TELL US" commands the Host of the Canterbury Tales, "sore murie thing of aventures" (15). (1) Harry Bailey's words to the Clerk constitute a warning: "don't get too fancy; keep it simple. To make sure that the Clerk gets the message, Harry elaborates:
"Youre termes, youre colours, and youre figures,
Keep hem in stoor til so be ye endite
Heigh style, as whan men to kynges write.
Speketh so pleyn at this tyme, we yow preye,
That we may understonde what ye seye.
The Host's request for "pleyn" speech as opposed to "heigh style" encodes adventure as an aspect of the popular as opposed to the elite, the "murie" and solacing as opposed to the sententious. Harry's demand for "a murie thing of aventures" is a demand for narrative as enjoyment rather than as a site for self-conscious rhetorical display. Here as elsewhere in the Tales, Harry personifies the demands of the literary marketplace and points to the ways in which such demands come into conflict with authorial desire. While seeming to comply with those demands--remarking coyly to the Host that "I am under youre yerde" (22)--the Clerk tellingly glances at "Frauncys Petrak, the lauriat poete" (31) as the source for his tale, registering in the process exactly the kind of elite affiliation with "rethorike sweete" (32) that the Host has forbidden. Petrarch, as the figure who has "enlumyned al Ytaile of poetrie" (33), becomes the model for the Clerk's own literary ambitions, even as he seems to abandon those ambitions in the interest of telling a "pleyn" tale. (2)
As others have remarked, we can see in the Clerk's response to the Host a reflection of Chaucer's complex negotiations with the idea of literary value. (3) But the Host's words also point to a feature of Chaucer's writing that has hitherto gone unnoticed: the key role of adventure in Chaucer's career long attempt to forge an identity as an author. The demand for adventure, characteristic of medieval as it still is of modern audiences, was associated with romance in particular as the most popular secular form of literature in the Middle Ages. This article explores Chaucer's engagement with romance by looking at his treatment of adventure--both the word and the idea--in the Knight's Tale. I argue that Chaucer makes a number of changes to the story upon which he drew for the tale and that the collective effect of these changes is to distance the story from popular English romances. I will suggest that Chaucer's conspicuous rejection of popular adventure stories in the Knight's Tale--as elsewhere in his poetic output--serves as an important basis for his self-conscious claim to cultural distinction as a writer. Before moving to the Knight's Tale itself, however, I begin with a brief discussion of the "romances of adventure" to which I think Chaucer is responding in his tale. Seeing how adventure works in these popular texts is vital to recognizing what Chaucer does with the conventions of the adventure story in his own writing.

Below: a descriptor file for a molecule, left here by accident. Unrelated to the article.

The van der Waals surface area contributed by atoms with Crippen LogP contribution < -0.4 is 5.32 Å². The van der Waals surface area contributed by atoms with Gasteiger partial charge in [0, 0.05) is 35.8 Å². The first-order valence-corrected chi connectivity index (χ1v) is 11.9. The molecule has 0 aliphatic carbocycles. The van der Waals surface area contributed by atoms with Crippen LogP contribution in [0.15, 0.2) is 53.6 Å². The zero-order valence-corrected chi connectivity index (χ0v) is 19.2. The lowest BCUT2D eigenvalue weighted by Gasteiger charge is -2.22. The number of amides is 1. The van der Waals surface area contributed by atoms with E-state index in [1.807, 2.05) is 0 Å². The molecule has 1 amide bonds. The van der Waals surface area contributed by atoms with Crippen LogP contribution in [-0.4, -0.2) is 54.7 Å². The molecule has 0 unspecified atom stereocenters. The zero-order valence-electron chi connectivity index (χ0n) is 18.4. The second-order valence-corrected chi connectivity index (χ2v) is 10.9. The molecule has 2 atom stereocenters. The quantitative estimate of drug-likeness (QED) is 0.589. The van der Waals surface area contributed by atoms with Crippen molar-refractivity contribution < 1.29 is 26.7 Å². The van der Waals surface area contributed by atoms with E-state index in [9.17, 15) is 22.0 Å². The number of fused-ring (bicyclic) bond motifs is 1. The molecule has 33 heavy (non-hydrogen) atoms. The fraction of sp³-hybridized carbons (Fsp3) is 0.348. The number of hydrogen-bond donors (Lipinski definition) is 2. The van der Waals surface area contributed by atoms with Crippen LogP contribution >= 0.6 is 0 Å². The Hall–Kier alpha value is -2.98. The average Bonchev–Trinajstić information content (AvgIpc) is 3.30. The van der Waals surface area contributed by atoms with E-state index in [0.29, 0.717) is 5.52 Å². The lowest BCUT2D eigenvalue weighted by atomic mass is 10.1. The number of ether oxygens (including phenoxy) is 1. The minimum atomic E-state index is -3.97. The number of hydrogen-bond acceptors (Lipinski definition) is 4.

ADVENTURE AND THE THREAT OF POPULARITY
While by no means synonymous with romance, "adventure" has often been said to name what is most characteristic about the genre, indicating "the arbitrary, the random, and the unmotivated that divide the experience of romance from the clear necessities of epic struggle." (4) In Morton W. Bloomfield's influential formulation, adventure represents "the opening out to the unexpected, the encounter with the unknown." (5) The Latin adventura originally meant simply "that which happens to a person," suggesting a kinship with the random and unexpected that persists to this day in our notion of a "venture" as something uncertain. (6) Medieval writers of romance clearly prized this quality of adventure as a distinctive quality of the genre, and the term aventure appears with great frequency throughout the earliest romances.
Yet I want to suggest that adventure also names the threatening possibility of romance's cultural debasement, and not just for medieval authors. …